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Telomerase as a possible key to bypass reproductive cost
  • Radmila Capkova Frydrychova
Radmila Capkova Frydrychova
Biology Centre Czech Academy of Sciences

Corresponding Author:[email protected]

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Telomerase activity and telomere maintenance in certain somatic cells of human adults support the proliferative capacity of these cells and thus contribute to their regenerative potential, and telomerase activity and telomere length are commonly considered lifespan predictors. Eusocial insects provide excellent models for aging research based on their extraordinary caste-related lifespan differences that contradict the typical mammalian fecundity/lifespan trade-off. Telomerase activity is upregulated in the reproductive, long-lived individuals of eusocial insects such as queens and kings, and telomerase activity may act as a key factor in their extended longevity. But, as documented by the presence of telomerase in somatic tissues of numerous invertebrate and vertebrate species, the connection between telomerase activity and the predicted lifespan is not clear. Here, I ask whether somatic telomerase activity in eusocial reproductives may serve its non-canonical function to protect its individuals against the metabolic stress due to reproduction and reflect a more common phenomenon among species. Here, I propose a hypothesis that the presence of telomerase activity in somatic cells reflects a different reproduction strategy of species.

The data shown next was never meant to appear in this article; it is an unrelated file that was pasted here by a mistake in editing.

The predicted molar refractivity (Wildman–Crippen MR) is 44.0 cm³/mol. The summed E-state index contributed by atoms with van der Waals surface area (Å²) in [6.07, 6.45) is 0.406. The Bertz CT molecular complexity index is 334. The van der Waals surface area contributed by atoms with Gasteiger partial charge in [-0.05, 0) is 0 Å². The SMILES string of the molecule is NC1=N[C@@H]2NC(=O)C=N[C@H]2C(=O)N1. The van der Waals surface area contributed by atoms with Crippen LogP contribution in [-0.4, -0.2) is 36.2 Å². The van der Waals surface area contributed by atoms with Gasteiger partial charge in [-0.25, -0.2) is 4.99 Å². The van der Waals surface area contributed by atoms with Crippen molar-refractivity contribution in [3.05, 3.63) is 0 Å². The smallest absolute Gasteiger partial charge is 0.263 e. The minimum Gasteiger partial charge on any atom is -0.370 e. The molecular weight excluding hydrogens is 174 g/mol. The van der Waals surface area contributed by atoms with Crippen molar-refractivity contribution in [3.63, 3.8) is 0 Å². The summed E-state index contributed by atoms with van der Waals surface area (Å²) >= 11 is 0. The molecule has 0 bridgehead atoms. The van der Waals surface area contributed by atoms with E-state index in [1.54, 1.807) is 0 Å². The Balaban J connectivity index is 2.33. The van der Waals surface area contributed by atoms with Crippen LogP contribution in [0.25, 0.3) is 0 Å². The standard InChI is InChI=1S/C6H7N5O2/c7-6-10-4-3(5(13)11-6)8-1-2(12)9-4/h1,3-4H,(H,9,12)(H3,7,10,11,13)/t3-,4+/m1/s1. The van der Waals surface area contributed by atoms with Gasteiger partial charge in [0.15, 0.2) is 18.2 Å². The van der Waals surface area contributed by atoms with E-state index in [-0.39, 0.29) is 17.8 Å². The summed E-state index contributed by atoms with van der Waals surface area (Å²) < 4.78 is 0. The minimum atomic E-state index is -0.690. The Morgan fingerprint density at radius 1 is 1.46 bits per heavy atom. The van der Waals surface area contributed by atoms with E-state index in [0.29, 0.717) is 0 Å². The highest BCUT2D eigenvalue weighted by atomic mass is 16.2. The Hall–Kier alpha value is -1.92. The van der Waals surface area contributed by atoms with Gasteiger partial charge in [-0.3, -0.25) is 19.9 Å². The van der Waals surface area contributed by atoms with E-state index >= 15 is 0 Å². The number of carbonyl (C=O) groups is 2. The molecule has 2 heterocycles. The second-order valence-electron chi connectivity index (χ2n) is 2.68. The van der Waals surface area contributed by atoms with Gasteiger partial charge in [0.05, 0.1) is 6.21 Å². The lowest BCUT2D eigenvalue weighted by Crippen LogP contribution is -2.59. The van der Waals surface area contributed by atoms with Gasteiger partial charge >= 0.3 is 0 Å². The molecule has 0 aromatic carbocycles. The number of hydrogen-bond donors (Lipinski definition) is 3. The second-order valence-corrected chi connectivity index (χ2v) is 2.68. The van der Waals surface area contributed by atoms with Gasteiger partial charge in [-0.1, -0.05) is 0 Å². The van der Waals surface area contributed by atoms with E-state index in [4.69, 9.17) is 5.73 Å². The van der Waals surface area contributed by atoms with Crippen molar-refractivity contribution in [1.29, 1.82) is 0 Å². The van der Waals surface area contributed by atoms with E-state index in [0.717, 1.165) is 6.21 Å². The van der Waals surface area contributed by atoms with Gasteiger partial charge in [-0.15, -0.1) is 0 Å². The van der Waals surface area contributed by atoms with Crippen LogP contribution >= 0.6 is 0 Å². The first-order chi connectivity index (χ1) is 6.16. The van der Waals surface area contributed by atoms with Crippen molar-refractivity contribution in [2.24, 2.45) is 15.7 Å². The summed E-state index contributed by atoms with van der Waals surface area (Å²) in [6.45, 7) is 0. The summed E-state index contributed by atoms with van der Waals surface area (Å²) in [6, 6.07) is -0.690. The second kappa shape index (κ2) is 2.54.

10 Nov 2022Review(s) Completed, Editorial Evaluation Pending
10 Nov 2022Submitted to Molecular Ecology
22 Nov 2022Reviewer(s) Assigned
06 Jan 2023Editorial Decision: Revise Minor
26 Jan 2023Review(s) Completed, Editorial Evaluation Pending
26 Jan 20231st Revision Received
30 Jan 2023Editorial Decision: Accept